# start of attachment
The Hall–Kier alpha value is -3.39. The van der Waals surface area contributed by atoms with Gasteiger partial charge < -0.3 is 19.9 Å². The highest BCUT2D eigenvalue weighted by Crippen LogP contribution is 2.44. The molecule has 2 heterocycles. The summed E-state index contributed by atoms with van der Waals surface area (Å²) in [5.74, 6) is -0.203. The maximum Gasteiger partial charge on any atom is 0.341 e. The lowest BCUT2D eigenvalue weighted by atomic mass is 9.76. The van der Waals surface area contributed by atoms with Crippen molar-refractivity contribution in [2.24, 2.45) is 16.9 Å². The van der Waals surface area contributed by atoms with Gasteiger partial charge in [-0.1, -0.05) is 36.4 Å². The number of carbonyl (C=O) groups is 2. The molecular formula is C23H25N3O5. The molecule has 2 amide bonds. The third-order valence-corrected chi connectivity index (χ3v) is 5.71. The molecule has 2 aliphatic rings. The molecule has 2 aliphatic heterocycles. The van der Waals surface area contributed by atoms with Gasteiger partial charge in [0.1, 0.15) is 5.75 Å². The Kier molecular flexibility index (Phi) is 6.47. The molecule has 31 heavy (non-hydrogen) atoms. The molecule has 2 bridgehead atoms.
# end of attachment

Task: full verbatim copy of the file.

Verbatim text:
The Hall–Kier alpha value is -3.39. The van der Waals surface area contributed by atoms with Gasteiger partial charge < -0.3 is 19.9 Å². The highest BCUT2D eigenvalue weighted by Crippen LogP contribution is 2.44. The molecule has 2 heterocycles. The summed E-state index contributed by atoms with van der Waals surface area (Å²) in [5.74, 6) is -0.203. The maximum Gasteiger partial charge on any atom is 0.341 e. The lowest BCUT2D eigenvalue weighted by atomic mass is 9.76. The van der Waals surface area contributed by atoms with Crippen molar-refractivity contribution in [2.24, 2.45) is 16.9 Å². The van der Waals surface area contributed by atoms with Gasteiger partial charge in [-0.1, -0.05) is 36.4 Å². The number of carbonyl (C=O) groups is 2. The molecular formula is C23H25N3O5. The molecule has 2 amide bonds. The third-order valence-corrected chi connectivity index (χ3v) is 5.71. The molecule has 2 aliphatic rings. The molecule has 2 aliphatic heterocycles. The van der Waals surface area contributed by atoms with Gasteiger partial charge in [0.1, 0.15) is 5.75 Å². The Kier molecular flexibility index (Phi) is 6.47. The molecule has 31 heavy (non-hydrogen) atoms. The molecule has 2 bridgehead atoms.